If a pilot flies an aircraft that is not airworthy, he or she is flying in contravention of the law and will be subject to the appropriate consequences. Perhaps more importantly, insurance protection does not cover aircraft operated in a non-airworthy state, and the pilot and operator would therefore be exposed to liability associated with property damage and personal injury.
Certificates of Airworthiness can be invalidated for a number of reasons, the most common being defective equipment. All aircraft defects, irrespective of their effect on the aircraft airworthiness, must be entered in the Journey Log. When faced with a defect, the pilot is responsible to evaluate and determine whether airworthiness is undermined. In this respect, there are two categories of aircraft—those with minimum equipment lists, and those without minimum equipment lists. In the case of the former—aircraft equipped with minimum equipment lists—the actions of the pilot in assessing the airworthy effect of a defect is straightforward—i.e., the minimum equipment list simply specifies what equipment must be functional in a variety of flight operations; if the defective equipment is required, the aircraft is considered operationally not airworthy and the operation cannot be undertaken. By comparison, for aircraft not subject to a minimum equipment list, the general operation equipment requirements specified in the CARs must be consulted. In all cases, defective equipment must be recorded in the Journey Log. If the pilot is unsure of the airworthiness state following detection of a defect, an Aircraft Maintenance Engineer (AME) should be consulted and the Journey Log signed accordingly.
In the case of a commercially operated aircraft, the procedures for the recording of defects in the Journey Log will be specified in the operator’s Maintenance Control Manual, which is essentially a written contract or agreement between the operator and Transport Canada specifying a comprehensive system for ensuring quality control of aircraft maintenance.3
The Maintenance Control Manual further specifies maintenance responsibility of all operational personal. It specifies one person in the operator’s organization that is wholly responsible for system of maintenance—named the Maintenance Manager or Person Responsible for Maintenance—and it specifies the actions that must be taken by line pilots prior to conducting an operational flight—referred to as the rules of technical dispatch.4 Technical dispatch duties include the requirement of the pilot to conduct a pre-flight examination of the operator’s published Aircraft Status Board,5 a pre-flight examination of the Journey Log, a pre-flight inspection of the aircraft, a pre-flight preparation of the takeoff and landing weight and balance, and the completion of pre-takeoff cockpit checks that are specified by the manufacturer.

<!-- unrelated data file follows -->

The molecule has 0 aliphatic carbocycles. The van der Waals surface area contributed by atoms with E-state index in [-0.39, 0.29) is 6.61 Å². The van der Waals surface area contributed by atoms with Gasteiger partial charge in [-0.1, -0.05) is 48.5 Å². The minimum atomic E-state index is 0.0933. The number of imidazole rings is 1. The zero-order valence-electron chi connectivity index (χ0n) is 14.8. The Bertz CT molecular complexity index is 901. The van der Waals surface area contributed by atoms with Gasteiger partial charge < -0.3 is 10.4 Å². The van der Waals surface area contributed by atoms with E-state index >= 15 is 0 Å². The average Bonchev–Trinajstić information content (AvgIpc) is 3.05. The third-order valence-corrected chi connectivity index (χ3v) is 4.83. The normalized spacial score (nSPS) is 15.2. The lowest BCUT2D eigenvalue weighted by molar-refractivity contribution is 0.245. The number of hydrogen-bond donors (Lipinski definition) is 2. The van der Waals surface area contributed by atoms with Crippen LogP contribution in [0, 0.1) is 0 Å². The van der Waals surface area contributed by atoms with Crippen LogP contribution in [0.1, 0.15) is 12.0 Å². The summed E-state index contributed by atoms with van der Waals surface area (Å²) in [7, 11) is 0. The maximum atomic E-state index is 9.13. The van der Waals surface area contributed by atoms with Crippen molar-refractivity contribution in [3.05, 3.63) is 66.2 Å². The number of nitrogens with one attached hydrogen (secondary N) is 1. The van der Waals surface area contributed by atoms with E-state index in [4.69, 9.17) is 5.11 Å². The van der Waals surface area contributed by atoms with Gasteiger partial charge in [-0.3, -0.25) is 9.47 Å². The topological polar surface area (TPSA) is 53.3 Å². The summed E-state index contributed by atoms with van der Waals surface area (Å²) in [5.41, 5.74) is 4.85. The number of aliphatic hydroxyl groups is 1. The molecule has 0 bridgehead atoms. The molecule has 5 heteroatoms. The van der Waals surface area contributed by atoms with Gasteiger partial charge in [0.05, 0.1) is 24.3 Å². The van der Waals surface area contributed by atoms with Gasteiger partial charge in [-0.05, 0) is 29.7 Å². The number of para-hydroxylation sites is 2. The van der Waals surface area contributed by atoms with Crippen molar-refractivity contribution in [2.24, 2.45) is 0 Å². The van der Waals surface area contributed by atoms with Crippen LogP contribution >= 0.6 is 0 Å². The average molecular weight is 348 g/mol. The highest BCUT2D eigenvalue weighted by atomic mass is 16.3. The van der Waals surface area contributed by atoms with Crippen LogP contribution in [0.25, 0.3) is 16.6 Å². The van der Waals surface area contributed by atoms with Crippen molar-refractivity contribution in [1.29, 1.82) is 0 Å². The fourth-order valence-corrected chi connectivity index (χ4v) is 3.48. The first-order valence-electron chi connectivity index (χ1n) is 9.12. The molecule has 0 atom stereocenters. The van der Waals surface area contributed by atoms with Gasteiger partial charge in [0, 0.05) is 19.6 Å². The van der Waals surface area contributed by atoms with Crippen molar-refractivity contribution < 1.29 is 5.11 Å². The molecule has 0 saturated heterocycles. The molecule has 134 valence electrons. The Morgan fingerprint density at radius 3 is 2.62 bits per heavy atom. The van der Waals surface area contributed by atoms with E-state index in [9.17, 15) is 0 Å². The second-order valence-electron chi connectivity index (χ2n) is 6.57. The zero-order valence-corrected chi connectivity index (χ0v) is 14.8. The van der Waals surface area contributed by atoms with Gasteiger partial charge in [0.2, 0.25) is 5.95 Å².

For privately operated aircraft, the Certificate of Airworthiness is invalidated if the aircraft is not maintained as per one of the two accepted schedules of maintenance: the manufacturer’s recommendations, or Transport Canada’s recommendations (Appendix B of CAR 625, entitled the Aircraft Equipment and Maintenance Standard).
If maintained as per the manufacturer’s recommendations, the scheduled maintenance will be described in the aircraft’s maintenance manual, and will often entail inspections for every 50 hours, 100 hours, 200 hours, etc., of air time.
In contrast, when maintained in accordance with Appendix B of CAR 625, private aircraft requires an annual inspection (at least once every 12 months). If an aircraft is flown beyond a scheduled inspection, the Certificate of Airworthiness is not in effect (nor is there insurance protection). The required schedule of maintenance can be determined from an examination of historic entries in the Journey Log.
In the case of commercially operated aircraft, maintenance must be conducted in accordance with operator’s Approved Maintenance Schedule that is specified for each aircraft type in the operator’s fleet—the Approved Maintenance Schedules are typically attached as appendices to the Maintenance Control Manual.
Approved Maintenance Schedules specify two types of maintenance events—in-phase maintenance events, which are associated with airtime cycles, such as 50-hr and 100-hr inspections, for example, and out-of-phase maintenance events that are not related to accumulated airtime, but are instead related to specified calendar dates—e.g., compass swinging (every 12 months), pitot-static system testing (24 months), or the fire extinguisher certification (12 months). Both in-phase and out-of-phase items are listed on a Aircraft Status Board which is consulted by pilots prior to flight operations.
Less obviously, a Certificate of Airworthiness is invalidated if the pilot fails to operate the aircraft in accordance with the Pilot Operating Handbook—i.e., overloads an aircraft, or fails to conduct the required pre-flight inspection.
If a pilot flies an aircraft that is not airworthy, he or she is flying in contravention of the law and will be subject to the appropriate consequences.
Perhaps more importantly, insurance protection does not cover aircraft operated in a non-airworthy state, and the pilot and operator would therefore be exposed to liability associated with property damage and personal injury.
When Transport Canada becomes aware of service difficulties with particular aircraft it can issue what is described as an Airworthiness Directive (AD); if applicable to air aircraft, an AD established that rectification maintenance that must be undertaken by a time specified by Transport Canada.